Arts & Entertainment

The Motion Picture Academy invites 744 new members as part of diversity campaign

Academy president Cheryl Boone Isaacs helped launch the organization's efforts to diversify its membership.
Academy president Cheryl Boone Isaacs helped launch the organization's efforts to diversify its membership.
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The Academy of Motion Picture Arts and Sciences has issued a record number of invitations to potential new members.

The 744 invitations top last year’s list and serves as another step in the Academy's campaign to promote diversity and inclusion within its ranks.

This year's class is composed of 39% women and 30% people of color, with a list that includes Dwayne Johnson, Gal Gadot, Naomie Harris, Riz Ahmed, Jordan Peele, Barry Jenkins and Lin-Manuel Miranda.

The new class will change the Academy's current demographics to about 87% white and 72% male, a dramatic improvement from its numbers five years ago when the Academy was 94% white and 77% male.

Cheryl Boone Isaacs, who will soon be stepping down from her role as Academy president, spoke with The Frame to discuss the importance of diversifying Academy membership:

The world of film has expanded quite a bit. There are a lot of new stories to be told from different voices and we wanted all of that talent to be part of our organization. What's important to us is ... because our leadership comes from members, the gateway then is to increase inclusion throughout all of our 17 branches that will then rise to the top with regard to the board of governors and the leadership of the organization.

Boone Isaacs says various changes in the film industry also factored into the decision to diversify:

There's many more production companies that have sprung up and done extremely well, a number of independent distribution companies, the weaving of talent from around the world coupled with what I would call maybe a backlog of talent that had not been members. And then of course there's a period of time where those folks that were qualified to become members for whatever reason weren't applying. I think in these last few years that we have put forth a welcome mat, if you will, and we have been out there with regard to this conversation of inclusion and the fact that we want to invite more people who maybe thought they, for whatever reason, could never become an Academy member now realize that there is the possibility that then can.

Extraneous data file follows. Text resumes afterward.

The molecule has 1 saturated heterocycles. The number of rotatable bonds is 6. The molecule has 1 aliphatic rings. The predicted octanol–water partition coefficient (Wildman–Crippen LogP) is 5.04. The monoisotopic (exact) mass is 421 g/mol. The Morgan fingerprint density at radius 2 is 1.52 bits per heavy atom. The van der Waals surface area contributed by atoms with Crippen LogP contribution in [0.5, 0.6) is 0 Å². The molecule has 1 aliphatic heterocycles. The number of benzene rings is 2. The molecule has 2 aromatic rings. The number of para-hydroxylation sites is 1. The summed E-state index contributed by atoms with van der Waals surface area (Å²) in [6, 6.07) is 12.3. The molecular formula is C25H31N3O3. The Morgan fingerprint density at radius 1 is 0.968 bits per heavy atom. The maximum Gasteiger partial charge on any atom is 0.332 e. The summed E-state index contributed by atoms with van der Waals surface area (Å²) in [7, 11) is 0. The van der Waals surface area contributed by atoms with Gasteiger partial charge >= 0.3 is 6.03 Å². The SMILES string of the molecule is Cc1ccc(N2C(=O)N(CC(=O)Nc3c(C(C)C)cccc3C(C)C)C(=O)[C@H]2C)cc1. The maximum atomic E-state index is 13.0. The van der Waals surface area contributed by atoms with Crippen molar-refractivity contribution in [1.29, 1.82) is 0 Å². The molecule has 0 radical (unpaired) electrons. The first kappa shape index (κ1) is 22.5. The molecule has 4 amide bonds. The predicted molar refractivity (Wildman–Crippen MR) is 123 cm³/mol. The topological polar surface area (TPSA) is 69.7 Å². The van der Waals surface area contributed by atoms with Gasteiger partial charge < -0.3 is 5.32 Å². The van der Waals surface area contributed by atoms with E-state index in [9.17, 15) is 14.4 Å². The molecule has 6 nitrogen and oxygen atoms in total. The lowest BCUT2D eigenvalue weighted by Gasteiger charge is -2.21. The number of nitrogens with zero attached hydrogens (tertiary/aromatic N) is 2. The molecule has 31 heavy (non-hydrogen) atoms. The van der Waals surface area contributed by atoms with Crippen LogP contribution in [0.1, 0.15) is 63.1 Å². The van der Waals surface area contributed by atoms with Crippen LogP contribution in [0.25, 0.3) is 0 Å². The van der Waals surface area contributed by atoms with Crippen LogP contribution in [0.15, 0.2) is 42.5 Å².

Some of the new members include established members of the film industry, as well as newer faces such as "Hamilton" creator and star Lin-Manuel Miranda, who received an Academy Award nomination last year for Best Original Song for the Disney animated musical, "Moana."

Despite his relatively brief film career, Boone Isaacs says Miranda has made great contributions to the industry that warranted an invite to the Academy:

First of all, he did meet criteria. ... Heaven knows [Lin-Manuel Miranda] is a talent. This is a star and we all recognize that. He has burst onto the scene in a very bright light and we know that he is at the beginning ... but his future is secure and we want him part of this conversation.

Ultimately, Boone Isaacs says that diversifying the membership isn't just a numbers game:

The ultimate goal is representation. That is the goal. The goal is not about just having a bigger Academy. That's not a goal. The goal is inclusion. The goal is that men and women of color, of skill sets, understand that they have the opportunity to apply and possibly become members of the Academy.

Boone Isaacs is serving her fourth and last term as Academy president. The post will be voted on by the Board of Governors in August. Boone-Isaacs says her leadership role involved everyone around the table:

The thread continues, if you will, with the leadership. The one thing however is that my one [directive] is, You must realize the world is watching. There's a lot of interest in our organization, we're happy about that. Some days not as happy as others for me, but generally it's a good thing. And I'm very proud of the fact that an organization that will be celebrating its 90th anniversary next year is incredibly relevant and has been representative of an art form that we are all very, very proud of.

To hear John Horn's conversation with Cheryl Boone Isaacs, click on the player above.